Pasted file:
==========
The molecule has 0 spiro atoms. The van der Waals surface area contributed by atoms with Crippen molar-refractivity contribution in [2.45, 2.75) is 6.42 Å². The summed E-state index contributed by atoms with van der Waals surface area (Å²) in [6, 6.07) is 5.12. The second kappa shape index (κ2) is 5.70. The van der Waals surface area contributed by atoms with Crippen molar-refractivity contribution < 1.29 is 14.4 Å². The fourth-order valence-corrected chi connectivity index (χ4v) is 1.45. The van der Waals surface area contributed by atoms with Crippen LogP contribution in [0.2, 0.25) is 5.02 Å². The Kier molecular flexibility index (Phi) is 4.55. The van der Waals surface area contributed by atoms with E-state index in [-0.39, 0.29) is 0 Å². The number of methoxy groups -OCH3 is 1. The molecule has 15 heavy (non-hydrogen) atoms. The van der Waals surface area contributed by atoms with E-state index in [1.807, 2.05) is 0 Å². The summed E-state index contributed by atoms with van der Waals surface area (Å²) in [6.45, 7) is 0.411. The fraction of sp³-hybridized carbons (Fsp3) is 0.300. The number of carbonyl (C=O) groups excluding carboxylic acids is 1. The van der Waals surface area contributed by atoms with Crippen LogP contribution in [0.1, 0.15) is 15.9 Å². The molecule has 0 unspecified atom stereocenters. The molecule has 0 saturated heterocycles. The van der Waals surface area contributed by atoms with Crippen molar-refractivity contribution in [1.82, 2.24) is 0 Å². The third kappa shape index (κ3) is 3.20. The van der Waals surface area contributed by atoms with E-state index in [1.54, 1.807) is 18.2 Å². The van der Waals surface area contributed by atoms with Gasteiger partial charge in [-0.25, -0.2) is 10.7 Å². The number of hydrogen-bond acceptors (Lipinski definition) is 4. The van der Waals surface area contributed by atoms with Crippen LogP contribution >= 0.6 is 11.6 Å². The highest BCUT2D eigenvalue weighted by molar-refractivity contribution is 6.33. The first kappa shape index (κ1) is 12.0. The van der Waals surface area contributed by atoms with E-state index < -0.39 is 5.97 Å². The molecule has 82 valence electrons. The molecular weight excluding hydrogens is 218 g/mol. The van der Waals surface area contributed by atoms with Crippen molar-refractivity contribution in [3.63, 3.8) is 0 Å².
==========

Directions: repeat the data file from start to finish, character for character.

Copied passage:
The molecule has 0 spiro atoms. The van der Waals surface area contributed by atoms with Crippen molar-refractivity contribution in [2.45, 2.75) is 6.42 Å². The summed E-state index contributed by atoms with van der Waals surface area (Å²) in [6, 6.07) is 5.12. The second kappa shape index (κ2) is 5.70. The van der Waals surface area contributed by atoms with Crippen molar-refractivity contribution < 1.29 is 14.4 Å². The fourth-order valence-corrected chi connectivity index (χ4v) is 1.45. The van der Waals surface area contributed by atoms with Crippen LogP contribution in [0.2, 0.25) is 5.02 Å². The Kier molecular flexibility index (Phi) is 4.55. The van der Waals surface area contributed by atoms with E-state index in [-0.39, 0.29) is 0 Å². The number of methoxy groups -OCH3 is 1. The molecule has 15 heavy (non-hydrogen) atoms. The van der Waals surface area contributed by atoms with E-state index in [1.807, 2.05) is 0 Å². The summed E-state index contributed by atoms with van der Waals surface area (Å²) in [6.45, 7) is 0.411. The fraction of sp³-hybridized carbons (Fsp3) is 0.300. The number of carbonyl (C=O) groups excluding carboxylic acids is 1. The van der Waals surface area contributed by atoms with Crippen LogP contribution in [0.1, 0.15) is 15.9 Å². The molecule has 0 unspecified atom stereocenters. The molecule has 0 saturated heterocycles. The van der Waals surface area contributed by atoms with Crippen molar-refractivity contribution in [1.82, 2.24) is 0 Å². The third kappa shape index (κ3) is 3.20. The van der Waals surface area contributed by atoms with E-state index in [1.54, 1.807) is 18.2 Å². The van der Waals surface area contributed by atoms with Gasteiger partial charge in [-0.25, -0.2) is 10.7 Å². The number of hydrogen-bond acceptors (Lipinski definition) is 4. The van der Waals surface area contributed by atoms with Crippen LogP contribution >= 0.6 is 11.6 Å². The highest BCUT2D eigenvalue weighted by molar-refractivity contribution is 6.33. The first kappa shape index (κ1) is 12.0. The van der Waals surface area contributed by atoms with E-state index < -0.39 is 5.97 Å². The molecule has 82 valence electrons. The molecular weight excluding hydrogens is 218 g/mol. The van der Waals surface area contributed by atoms with Crippen molar-refractivity contribution in [3.63, 3.8) is 0 Å².